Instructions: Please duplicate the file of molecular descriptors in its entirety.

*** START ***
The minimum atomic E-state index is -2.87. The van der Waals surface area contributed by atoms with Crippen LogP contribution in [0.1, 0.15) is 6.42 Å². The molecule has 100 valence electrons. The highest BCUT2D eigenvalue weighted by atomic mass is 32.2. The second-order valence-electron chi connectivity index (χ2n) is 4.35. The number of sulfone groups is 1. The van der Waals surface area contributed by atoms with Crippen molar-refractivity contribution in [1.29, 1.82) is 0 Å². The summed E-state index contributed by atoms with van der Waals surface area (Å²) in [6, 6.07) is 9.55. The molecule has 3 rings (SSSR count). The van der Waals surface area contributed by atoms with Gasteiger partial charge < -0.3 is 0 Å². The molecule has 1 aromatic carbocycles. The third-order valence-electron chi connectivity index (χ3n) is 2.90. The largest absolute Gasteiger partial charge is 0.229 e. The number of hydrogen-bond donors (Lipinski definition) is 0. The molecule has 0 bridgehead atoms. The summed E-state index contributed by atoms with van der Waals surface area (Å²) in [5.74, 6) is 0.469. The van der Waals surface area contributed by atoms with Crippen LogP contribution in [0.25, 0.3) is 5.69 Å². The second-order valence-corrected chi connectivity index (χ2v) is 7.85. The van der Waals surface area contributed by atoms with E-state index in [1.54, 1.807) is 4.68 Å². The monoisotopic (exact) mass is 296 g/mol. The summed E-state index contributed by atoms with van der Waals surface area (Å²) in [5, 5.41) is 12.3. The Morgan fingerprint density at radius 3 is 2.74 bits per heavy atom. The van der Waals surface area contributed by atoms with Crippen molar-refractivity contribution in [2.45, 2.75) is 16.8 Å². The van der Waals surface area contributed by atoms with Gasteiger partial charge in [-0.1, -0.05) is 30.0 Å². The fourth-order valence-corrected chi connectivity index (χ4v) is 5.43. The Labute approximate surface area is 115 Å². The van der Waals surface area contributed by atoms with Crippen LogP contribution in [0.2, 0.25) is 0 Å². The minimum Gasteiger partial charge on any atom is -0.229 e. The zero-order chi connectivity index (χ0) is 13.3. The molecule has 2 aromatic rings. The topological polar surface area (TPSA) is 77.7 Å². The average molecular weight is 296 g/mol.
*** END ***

The minimum atomic E-state index is -2.87. The van der Waals surface area contributed by atoms with Crippen LogP contribution in [0.1, 0.15) is 6.42 Å². The molecule has 100 valence electrons. The highest BCUT2D eigenvalue weighted by atomic mass is 32.2. The second-order valence-electron chi connectivity index (χ2n) is 4.35. The number of sulfone groups is 1. The van der Waals surface area contributed by atoms with Crippen molar-refractivity contribution in [1.29, 1.82) is 0 Å². The summed E-state index contributed by atoms with van der Waals surface area (Å²) in [6, 6.07) is 9.55. The molecule has 3 rings (SSSR count). The van der Waals surface area contributed by atoms with Gasteiger partial charge < -0.3 is 0 Å². The molecule has 1 aromatic carbocycles. The third-order valence-electron chi connectivity index (χ3n) is 2.90. The largest absolute Gasteiger partial charge is 0.229 e. The number of hydrogen-bond donors (Lipinski definition) is 0. The molecule has 0 bridgehead atoms. The summed E-state index contributed by atoms with van der Waals surface area (Å²) in [5.74, 6) is 0.469. The van der Waals surface area contributed by atoms with Crippen LogP contribution in [0.25, 0.3) is 5.69 Å². The second-order valence-corrected chi connectivity index (χ2v) is 7.85. The van der Waals surface area contributed by atoms with E-state index in [1.54, 1.807) is 4.68 Å². The monoisotopic (exact) mass is 296 g/mol. The summed E-state index contributed by atoms with van der Waals surface area (Å²) in [5, 5.41) is 12.3. The Morgan fingerprint density at radius 3 is 2.74 bits per heavy atom. The van der Waals surface area contributed by atoms with Crippen molar-refractivity contribution in [2.45, 2.75) is 16.8 Å². The van der Waals surface area contributed by atoms with Gasteiger partial charge in [-0.1, -0.05) is 30.0 Å². The fourth-order valence-corrected chi connectivity index (χ4v) is 5.43. The Labute approximate surface area is 115 Å². The van der Waals surface area contributed by atoms with Crippen LogP contribution in [0.2, 0.25) is 0 Å². The minimum Gasteiger partial charge on any atom is -0.229 e. The zero-order chi connectivity index (χ0) is 13.3. The molecule has 2 aromatic rings. The topological polar surface area (TPSA) is 77.7 Å². The average molecular weight is 296 g/mol.